Climate change mitigation; carbon reduction; energy efficiency.

Climate change adaptation; water efficiency, water quality in the environment (diffuse pollution), flood mitigation.

Environmental protection and improvement: waste reduction, protection of virgin resource, biodiversity, air quality.

Any options considered will be assessed against the fundamental priority of deficit reduction and strategic aim of simplification.

Revenue Forecast for Environmental Taxes

Tax

Actual Revenue Raised 2010/11

Actual Revenue Raised 2011/12

Revenue Forecast 2012/13

Revenue Forecast 2013/14

Revenue Forecast 2014/15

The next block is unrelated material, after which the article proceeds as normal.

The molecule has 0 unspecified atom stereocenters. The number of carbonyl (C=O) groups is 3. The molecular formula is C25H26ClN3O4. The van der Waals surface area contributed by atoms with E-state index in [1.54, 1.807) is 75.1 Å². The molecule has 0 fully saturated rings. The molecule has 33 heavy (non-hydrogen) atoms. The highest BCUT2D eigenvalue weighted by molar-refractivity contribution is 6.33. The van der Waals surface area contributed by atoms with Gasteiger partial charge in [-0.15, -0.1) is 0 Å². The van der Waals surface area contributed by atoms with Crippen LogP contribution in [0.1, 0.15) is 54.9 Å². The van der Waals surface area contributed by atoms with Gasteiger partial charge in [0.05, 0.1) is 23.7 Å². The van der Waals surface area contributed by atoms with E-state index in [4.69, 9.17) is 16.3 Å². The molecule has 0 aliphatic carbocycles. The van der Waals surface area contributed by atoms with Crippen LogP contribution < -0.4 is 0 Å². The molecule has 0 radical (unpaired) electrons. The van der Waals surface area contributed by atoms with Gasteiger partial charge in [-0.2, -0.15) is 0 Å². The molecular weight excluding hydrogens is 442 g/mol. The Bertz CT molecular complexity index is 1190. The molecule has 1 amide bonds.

Revenue Forecast 2015/16

Climate Change Levy

£0.7bn

£0.7bn

£0.7bn

£0.7bn

£0.7bn

£0.8bn

Aggregates Levy

£0.3bn

£0.3bn

£0.3bn

£0.3bn

£0.3bn

£0.3bn

Landfill Tax

£1.1bn

£1.1bn

£1.1bn

£1.2bn

£1.5bn

£1.6bn

EU ETS

£0.4bn

£0.3bn

£0.7bn

£1.5bn

£1.6bn

£1.7bn

Carbon Reduction Commitment

0

£0.7bn

£0.7bn

£0.8bn

£1.0bn

£1.0bn

Carbon Price Floor

0

0

0

£0.6bn

£1bn

£1.2bn

Total

£2.5bn

£3.1bn

£3.5bn

£5.1bn

£6.1bn

£6.6bn

2010/11

2011/12

2012/13

2013/14

2014/15

2015/16

Total Revenue from Environmental Taxes (£bn)

£2.5bn

£3.1bn

£3.5bn

£5.1bn

£6.1bn

£6.6bn

Total Tax Forecast Receipts (£ bn)

£550.8

£570.4

£591.5

£622.5

£658.4

£692.0

Proportion of total tax receipts

0.5%

0.5%

0.6%

0.8%

0.9%

1.0%

Environmental Impacts from Budget 2012 announcements by year

Impact from Budget 2012 (already included above)

0

0

-£15m

+£60m

+£30m

+£30m

Based on Budget 2012 forecasts including impact of Budget 2012 announcements.

Total Revenues as % of GDP = 0.2% (2011/12)